Rob Hanna: [00:04:47] Yeah. And that was the question I was going to ask what do you think you took away from your private practice experience in particular for those people who might be thinking about a move in house or back the other way into private practice. What skills do you think and experience that you’ve really kind of learned from in private practice helps you in house now?

Sonia Janday: [00:05:04] Training. 

Rob Hanna: [00:05:04] Yeah. 

Sonia Janday: [00:05:05] Absolutely. Without a doubt, a hundred percent is, your training that you get, even as a newly qualified in private practice, you can’t beat that. Um, time recording, I suppose. [Laughter] So if you’re strict with yourself on time recording, we still time record in house, not just so they can see how much we’re doing, but also as an in-house team were comparable to our panel firms. So, it’s always good to keep an eye on how much we’re doing compared to them. 

Deenum Gahbri: [00:05:35] In your opinion, what do you think makes a great lawyer?

Rob Hanna: [00:05:38] I guess, from a private practice and in-house perspective, having seen both what would you say are some of the key traits that would be yeah, makes someone stand out?

Sonia Janday: [00:05:46] Someone that is willing to get stuck in, in-house. I think, because each day can be really different. A really good sound training, so, you know, when things come your way, you’re able to kind of, just get on with them. Um, but also the ability to speak up, if you don’t know something that stands people apart from people that would just do a transaction or get on with stuff, but if they’re not sure of the right way to do it and they won’t ask, that doesn’t make you a good lawyer.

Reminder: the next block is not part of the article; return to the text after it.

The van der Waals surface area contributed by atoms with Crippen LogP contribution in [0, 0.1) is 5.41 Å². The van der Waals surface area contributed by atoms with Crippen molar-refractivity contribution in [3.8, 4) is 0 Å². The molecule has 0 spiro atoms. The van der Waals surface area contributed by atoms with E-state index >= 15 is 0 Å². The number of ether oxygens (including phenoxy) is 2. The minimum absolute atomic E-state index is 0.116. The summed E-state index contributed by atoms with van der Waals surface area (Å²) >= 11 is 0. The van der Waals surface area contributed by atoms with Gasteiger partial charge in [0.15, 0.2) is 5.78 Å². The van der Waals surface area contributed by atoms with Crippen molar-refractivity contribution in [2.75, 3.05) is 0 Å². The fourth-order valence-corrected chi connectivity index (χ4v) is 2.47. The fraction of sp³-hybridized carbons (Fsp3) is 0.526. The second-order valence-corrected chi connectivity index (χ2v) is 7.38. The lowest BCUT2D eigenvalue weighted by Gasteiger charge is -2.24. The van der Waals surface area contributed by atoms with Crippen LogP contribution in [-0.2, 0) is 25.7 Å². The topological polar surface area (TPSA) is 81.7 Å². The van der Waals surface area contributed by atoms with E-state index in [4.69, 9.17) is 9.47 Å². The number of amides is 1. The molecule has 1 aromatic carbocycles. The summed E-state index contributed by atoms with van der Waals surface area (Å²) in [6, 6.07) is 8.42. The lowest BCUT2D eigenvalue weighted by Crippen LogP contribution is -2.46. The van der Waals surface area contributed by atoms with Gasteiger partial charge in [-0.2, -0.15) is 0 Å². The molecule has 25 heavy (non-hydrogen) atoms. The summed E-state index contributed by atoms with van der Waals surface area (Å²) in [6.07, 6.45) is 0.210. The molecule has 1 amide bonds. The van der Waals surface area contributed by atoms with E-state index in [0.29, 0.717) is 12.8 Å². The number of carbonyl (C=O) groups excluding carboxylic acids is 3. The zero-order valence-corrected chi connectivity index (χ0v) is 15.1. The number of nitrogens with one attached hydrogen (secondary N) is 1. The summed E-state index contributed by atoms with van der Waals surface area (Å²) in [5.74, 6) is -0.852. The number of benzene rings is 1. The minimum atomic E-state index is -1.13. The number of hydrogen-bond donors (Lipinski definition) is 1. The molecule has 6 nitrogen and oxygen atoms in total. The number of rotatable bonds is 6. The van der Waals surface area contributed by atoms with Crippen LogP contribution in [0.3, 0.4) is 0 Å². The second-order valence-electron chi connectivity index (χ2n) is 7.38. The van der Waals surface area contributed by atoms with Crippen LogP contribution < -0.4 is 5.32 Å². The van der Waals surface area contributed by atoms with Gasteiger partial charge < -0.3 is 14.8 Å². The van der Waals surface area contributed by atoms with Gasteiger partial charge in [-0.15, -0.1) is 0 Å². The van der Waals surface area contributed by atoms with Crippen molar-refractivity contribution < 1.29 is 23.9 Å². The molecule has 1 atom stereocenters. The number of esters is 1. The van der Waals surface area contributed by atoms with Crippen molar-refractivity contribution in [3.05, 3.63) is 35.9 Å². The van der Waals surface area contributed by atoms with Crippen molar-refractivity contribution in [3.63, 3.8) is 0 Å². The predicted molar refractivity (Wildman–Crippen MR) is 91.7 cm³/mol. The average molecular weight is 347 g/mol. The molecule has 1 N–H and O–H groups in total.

Rob Hanna: [00:06:23] I guess for people who are not so familiar with what sort of the in-house role presents, you know, you’re obviously a senior legal counsel at the moment. Do you want to sort of just give us a flavor of what that looks like from a sort of day to day perspective at sort of not big brand and sort of what challenges that presents?

Sonia Janday: [00:06:40] So I work with the asset managers and part of my role. I am the lead for ESG. So, a lot of it is managing risk in terms of our reporting incremental reporting, which could be CRC. It could be the ESOPs reporting we’ve just completed. It’s also making sure that we are lined up. We’re doing things properly in time.

Um, it’s also the transactional work that I would be doing in terms of landlord and tenant. Mmm. So that’s kind of my day role. And then on top of that, I’ve got the other little bits. I say… 

Rob Hanna: [00:07:15] That’s a very interesting point. And I know yourself and Deenum have known each other for some time. I’ve had the great pleasure of getting to know you over time. We’ve worked with Society of Asian Lawyers and, you know, you put on some amazing events. We’re very fortunate to be involved in the most recent one this year, which is a landmark event. Right? So, I guess for people listening in it, so how do you fit it all in? 


Sonia Janday: [00:07:37] I don’t sleep!

Rob Hanna: [00:07:38] Do you want to sort of tell us a bit about your involvement with SAL, that’s Society of Asian Lawyers, for people listening in, and sort of how that works and how you fit that all in?

Sonia Janday: [00:07:46] I literally don’t sleep.